Sen. Nelson, can you finally tell us clueless voters where you stand on Brett Kavanaugh?
All but a handful of senators have declared themselves on President Trump's nominee for the Supreme Court. Why haven't you?
I know it's a tough one, Senator, but come on. You've turned a simple question into a dance.
I can understand your dilemma -- on the one hand, afraid to risk waking up more of the Republican base by voting against a selection they clearly admire, and on the other, afraid of invoking the wrath of Democratic Party boss Chuck Schumer and your wealthiest donors.
What to do, what to do.
But, Bill: You've got to stop saying different things at different times. Do the right thing for voters. Give them the truth.
You rejected Neil Gorsuch, President Trump's first SCOTUS nominee in April 2017. And 14 months later you declared yourself against any and all of the president's potential nominees to replace Justice Kennedy, even before you knew who they were. So you're against Kavanaugh, right?
Oops, not really, you said. I've changed my mind. I'll make my decision on Judge Kavanaugh after I sit down with the man in a fair interview.
But last week, Bill, you went and dodged a New York Times reporter's Kavanaugh questions by claiming you were losing your voice. The old sore throat dodge, Bill?
Lucky for you, laryngitis didn't affect your hands, because you went directly from sore-throat-can't-talk to the keyboard, tapping out a fundraising email attacking Kavanaugh as a “right wing extremist.”
“If you want to stop McConnell's plans to put another right-wing extremist on the Supreme Court, gut affordable health care and dismantle Medicare,” you wrote in your July 16 panhandling email, “you need to give right now to make sure Democrats take back the Senate by winning in Florida.”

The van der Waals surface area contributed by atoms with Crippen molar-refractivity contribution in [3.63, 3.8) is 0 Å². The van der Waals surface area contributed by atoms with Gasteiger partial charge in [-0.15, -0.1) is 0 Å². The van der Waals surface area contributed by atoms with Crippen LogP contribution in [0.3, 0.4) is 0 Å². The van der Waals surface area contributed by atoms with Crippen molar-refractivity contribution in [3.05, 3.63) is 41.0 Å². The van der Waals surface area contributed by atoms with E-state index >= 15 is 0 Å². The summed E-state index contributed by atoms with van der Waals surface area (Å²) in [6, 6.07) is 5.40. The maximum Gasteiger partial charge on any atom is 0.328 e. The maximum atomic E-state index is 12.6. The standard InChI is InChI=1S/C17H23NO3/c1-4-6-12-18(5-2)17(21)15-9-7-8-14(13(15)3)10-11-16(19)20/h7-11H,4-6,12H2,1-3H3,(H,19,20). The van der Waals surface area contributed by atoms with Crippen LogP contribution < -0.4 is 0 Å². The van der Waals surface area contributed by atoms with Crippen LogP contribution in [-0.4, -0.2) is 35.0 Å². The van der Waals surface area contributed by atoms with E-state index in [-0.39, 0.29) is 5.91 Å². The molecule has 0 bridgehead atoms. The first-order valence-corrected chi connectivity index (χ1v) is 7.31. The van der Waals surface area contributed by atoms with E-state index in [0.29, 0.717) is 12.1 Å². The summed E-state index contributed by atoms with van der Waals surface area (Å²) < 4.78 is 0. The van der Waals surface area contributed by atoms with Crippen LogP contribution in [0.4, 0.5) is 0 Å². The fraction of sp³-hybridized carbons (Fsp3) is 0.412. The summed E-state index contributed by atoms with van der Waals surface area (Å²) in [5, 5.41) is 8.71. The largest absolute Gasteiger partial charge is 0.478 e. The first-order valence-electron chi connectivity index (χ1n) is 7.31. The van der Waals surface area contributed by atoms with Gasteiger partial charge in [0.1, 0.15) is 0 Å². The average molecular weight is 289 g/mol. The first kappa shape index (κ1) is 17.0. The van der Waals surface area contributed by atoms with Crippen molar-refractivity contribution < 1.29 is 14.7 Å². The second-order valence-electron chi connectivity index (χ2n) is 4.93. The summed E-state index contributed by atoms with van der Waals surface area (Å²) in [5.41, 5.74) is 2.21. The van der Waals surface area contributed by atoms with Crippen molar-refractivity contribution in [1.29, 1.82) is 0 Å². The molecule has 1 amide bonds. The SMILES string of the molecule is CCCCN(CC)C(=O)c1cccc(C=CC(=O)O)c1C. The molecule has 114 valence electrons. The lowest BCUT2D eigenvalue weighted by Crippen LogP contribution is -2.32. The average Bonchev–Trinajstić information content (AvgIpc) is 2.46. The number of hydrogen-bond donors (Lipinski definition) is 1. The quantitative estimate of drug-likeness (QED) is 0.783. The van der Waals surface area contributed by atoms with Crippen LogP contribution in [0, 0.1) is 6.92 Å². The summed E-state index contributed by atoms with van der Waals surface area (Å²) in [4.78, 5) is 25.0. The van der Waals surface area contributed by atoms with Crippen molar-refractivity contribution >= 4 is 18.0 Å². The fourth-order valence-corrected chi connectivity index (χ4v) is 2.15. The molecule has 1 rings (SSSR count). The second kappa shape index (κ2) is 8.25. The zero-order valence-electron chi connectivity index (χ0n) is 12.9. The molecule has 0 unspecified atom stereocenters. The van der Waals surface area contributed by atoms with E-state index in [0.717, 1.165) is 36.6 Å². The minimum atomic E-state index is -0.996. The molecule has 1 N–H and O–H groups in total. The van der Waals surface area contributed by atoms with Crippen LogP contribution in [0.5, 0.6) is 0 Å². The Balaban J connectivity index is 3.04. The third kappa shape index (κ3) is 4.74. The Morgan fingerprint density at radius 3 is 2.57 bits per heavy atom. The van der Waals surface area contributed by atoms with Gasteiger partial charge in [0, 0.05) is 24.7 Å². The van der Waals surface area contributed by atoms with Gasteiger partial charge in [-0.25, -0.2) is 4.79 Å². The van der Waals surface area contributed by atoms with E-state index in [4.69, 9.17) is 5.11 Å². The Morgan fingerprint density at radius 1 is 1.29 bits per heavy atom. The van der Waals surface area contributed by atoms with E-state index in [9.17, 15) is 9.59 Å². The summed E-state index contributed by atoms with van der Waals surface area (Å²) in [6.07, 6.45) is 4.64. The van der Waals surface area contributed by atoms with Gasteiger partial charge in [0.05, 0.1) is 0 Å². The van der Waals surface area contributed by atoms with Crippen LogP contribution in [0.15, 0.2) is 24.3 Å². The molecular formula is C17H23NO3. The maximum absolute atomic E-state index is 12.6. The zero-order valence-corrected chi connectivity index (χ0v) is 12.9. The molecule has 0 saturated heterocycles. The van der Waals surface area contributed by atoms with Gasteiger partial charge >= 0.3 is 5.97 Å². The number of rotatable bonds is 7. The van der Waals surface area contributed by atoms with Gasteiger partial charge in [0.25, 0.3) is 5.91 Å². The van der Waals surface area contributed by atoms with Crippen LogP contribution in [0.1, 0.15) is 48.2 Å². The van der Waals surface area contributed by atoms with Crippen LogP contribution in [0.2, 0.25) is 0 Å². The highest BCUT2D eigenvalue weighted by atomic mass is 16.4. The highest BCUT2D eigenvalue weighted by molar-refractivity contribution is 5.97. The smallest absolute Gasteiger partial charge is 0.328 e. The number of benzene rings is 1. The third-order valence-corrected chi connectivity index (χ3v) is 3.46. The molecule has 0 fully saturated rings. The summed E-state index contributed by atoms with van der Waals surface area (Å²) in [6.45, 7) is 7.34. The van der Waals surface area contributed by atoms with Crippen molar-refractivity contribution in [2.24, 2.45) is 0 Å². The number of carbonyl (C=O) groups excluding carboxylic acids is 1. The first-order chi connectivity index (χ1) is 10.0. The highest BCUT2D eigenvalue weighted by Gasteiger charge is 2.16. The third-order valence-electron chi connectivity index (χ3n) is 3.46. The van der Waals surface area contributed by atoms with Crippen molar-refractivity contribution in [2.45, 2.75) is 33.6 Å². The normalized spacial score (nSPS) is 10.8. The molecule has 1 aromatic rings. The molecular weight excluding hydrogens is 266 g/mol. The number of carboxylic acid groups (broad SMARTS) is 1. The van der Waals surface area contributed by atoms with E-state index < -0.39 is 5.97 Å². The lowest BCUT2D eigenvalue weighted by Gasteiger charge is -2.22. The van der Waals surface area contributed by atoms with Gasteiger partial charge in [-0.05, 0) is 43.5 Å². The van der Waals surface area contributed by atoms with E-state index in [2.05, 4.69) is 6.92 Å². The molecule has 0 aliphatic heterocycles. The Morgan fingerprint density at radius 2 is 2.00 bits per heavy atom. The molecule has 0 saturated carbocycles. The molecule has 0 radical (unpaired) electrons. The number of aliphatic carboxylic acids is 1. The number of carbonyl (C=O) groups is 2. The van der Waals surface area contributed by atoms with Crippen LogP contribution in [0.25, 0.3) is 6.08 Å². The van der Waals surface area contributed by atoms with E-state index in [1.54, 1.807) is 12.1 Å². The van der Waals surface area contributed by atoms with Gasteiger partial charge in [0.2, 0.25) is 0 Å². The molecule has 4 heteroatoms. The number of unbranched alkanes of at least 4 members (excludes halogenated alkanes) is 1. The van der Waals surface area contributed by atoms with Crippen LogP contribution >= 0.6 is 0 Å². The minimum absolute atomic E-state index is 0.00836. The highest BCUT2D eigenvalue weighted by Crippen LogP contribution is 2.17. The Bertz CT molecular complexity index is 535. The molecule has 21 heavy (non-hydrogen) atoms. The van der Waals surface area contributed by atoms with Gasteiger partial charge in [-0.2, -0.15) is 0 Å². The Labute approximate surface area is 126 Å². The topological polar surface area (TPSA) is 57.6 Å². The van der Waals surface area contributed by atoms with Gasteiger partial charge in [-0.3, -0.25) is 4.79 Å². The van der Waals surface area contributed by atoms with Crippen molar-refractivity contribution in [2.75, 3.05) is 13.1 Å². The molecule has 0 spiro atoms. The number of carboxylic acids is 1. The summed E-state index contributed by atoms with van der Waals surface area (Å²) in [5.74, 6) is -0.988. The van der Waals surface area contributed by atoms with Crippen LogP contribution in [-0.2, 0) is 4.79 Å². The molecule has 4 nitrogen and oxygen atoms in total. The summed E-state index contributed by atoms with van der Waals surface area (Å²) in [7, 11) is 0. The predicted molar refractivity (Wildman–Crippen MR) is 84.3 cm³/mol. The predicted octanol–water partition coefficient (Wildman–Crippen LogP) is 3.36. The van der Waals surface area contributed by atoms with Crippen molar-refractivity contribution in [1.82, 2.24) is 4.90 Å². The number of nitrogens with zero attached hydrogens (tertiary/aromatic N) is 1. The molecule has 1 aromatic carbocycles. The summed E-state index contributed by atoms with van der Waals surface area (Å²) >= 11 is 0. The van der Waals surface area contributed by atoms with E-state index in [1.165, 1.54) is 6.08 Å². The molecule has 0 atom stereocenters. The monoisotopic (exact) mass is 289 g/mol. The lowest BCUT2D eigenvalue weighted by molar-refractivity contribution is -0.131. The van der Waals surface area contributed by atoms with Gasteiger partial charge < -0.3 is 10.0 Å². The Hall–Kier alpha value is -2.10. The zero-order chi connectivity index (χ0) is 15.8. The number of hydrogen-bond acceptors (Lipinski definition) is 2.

The Washington Examiner took you to the woodshed for the absence of honesty on an important issue of the day, Bill. And who can blame them?
Said the Examiner opinion piece, "If Nelson wants to oppose Kavanaugh, he has every right to do so. But don’t dodge questions from reporters before tipping your hand when talking to donors."
It all gave Chris Pack, droll spokesperson for the Senate Leadership Fund, a chance to weigh in on the Kavanaugh shuffle. He called this "the latest chapter in Nelson’s increasingly erratic and forgetful behavior" -- and produced a list of examples:
- Supporting offshore drilling before opposing it
- Feigning outrage over the separation of children from illegal immigrants despite voting for the bill that authorized the federal government to shelter unaccompanied immigrant children in federal facilities
- Throwing a tantrum over the cancellation of August recess despite previously calling for the cancellation of August recess
- Not knowing what ZTE is after writing to President Trump on ZTE.
Pack thinks if Nelson isn't going to rest his brain in retirement, his staff "should stop leaving the poor man unsupervised.”
Reach Nancy Smith at firstname.lastname@example.org or at 228-282-2423. Twitter: @NancyLBSmith